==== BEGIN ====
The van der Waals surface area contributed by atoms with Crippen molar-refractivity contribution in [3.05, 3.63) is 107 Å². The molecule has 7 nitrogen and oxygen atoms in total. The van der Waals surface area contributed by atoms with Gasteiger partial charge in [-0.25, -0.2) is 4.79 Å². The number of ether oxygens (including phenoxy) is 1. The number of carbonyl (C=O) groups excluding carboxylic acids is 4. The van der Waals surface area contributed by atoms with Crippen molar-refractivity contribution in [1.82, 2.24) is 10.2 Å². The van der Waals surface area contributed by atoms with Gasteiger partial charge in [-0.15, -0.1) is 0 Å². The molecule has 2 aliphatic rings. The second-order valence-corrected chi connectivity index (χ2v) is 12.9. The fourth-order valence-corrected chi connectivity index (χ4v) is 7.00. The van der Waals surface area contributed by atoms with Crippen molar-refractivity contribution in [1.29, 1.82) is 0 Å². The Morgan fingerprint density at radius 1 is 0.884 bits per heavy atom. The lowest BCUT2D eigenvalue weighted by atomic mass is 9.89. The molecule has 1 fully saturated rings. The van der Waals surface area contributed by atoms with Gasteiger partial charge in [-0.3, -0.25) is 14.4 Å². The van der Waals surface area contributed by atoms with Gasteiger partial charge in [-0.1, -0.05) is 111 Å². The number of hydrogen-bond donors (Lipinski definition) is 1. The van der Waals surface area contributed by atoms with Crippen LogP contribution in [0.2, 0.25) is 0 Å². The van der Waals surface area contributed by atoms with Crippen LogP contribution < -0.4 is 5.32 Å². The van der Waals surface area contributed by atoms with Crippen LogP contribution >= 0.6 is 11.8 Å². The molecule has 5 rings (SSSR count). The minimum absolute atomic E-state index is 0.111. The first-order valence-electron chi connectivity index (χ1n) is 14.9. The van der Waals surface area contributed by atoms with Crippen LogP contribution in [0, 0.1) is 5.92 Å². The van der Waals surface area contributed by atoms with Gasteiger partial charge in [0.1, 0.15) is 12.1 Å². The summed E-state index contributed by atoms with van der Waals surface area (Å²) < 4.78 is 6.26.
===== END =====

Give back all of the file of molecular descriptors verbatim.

The van der Waals surface area contributed by atoms with Crippen molar-refractivity contribution in [3.05, 3.63) is 107 Å². The molecule has 7 nitrogen and oxygen atoms in total. The van der Waals surface area contributed by atoms with Gasteiger partial charge in [-0.25, -0.2) is 4.79 Å². The number of ether oxygens (including phenoxy) is 1. The number of carbonyl (C=O) groups excluding carboxylic acids is 4. The van der Waals surface area contributed by atoms with Crippen molar-refractivity contribution in [1.82, 2.24) is 10.2 Å². The van der Waals surface area contributed by atoms with Gasteiger partial charge in [-0.15, -0.1) is 0 Å². The molecule has 2 aliphatic rings. The second-order valence-corrected chi connectivity index (χ2v) is 12.9. The fourth-order valence-corrected chi connectivity index (χ4v) is 7.00. The van der Waals surface area contributed by atoms with Crippen molar-refractivity contribution in [1.29, 1.82) is 0 Å². The Morgan fingerprint density at radius 1 is 0.884 bits per heavy atom. The lowest BCUT2D eigenvalue weighted by atomic mass is 9.89. The molecule has 1 fully saturated rings. The van der Waals surface area contributed by atoms with Gasteiger partial charge in [-0.3, -0.25) is 14.4 Å². The van der Waals surface area contributed by atoms with Gasteiger partial charge in [-0.1, -0.05) is 111 Å². The number of hydrogen-bond donors (Lipinski definition) is 1. The van der Waals surface area contributed by atoms with Crippen LogP contribution in [0.2, 0.25) is 0 Å². The van der Waals surface area contributed by atoms with Crippen LogP contribution < -0.4 is 5.32 Å². The van der Waals surface area contributed by atoms with Crippen LogP contribution >= 0.6 is 11.8 Å². The molecule has 5 rings (SSSR count). The minimum absolute atomic E-state index is 0.111. The first-order valence-electron chi connectivity index (χ1n) is 14.9. The van der Waals surface area contributed by atoms with Crippen LogP contribution in [0, 0.1) is 5.92 Å². The van der Waals surface area contributed by atoms with Gasteiger partial charge in [0.1, 0.15) is 12.1 Å². The summed E-state index contributed by atoms with van der Waals surface area (Å²) < 4.78 is 6.26.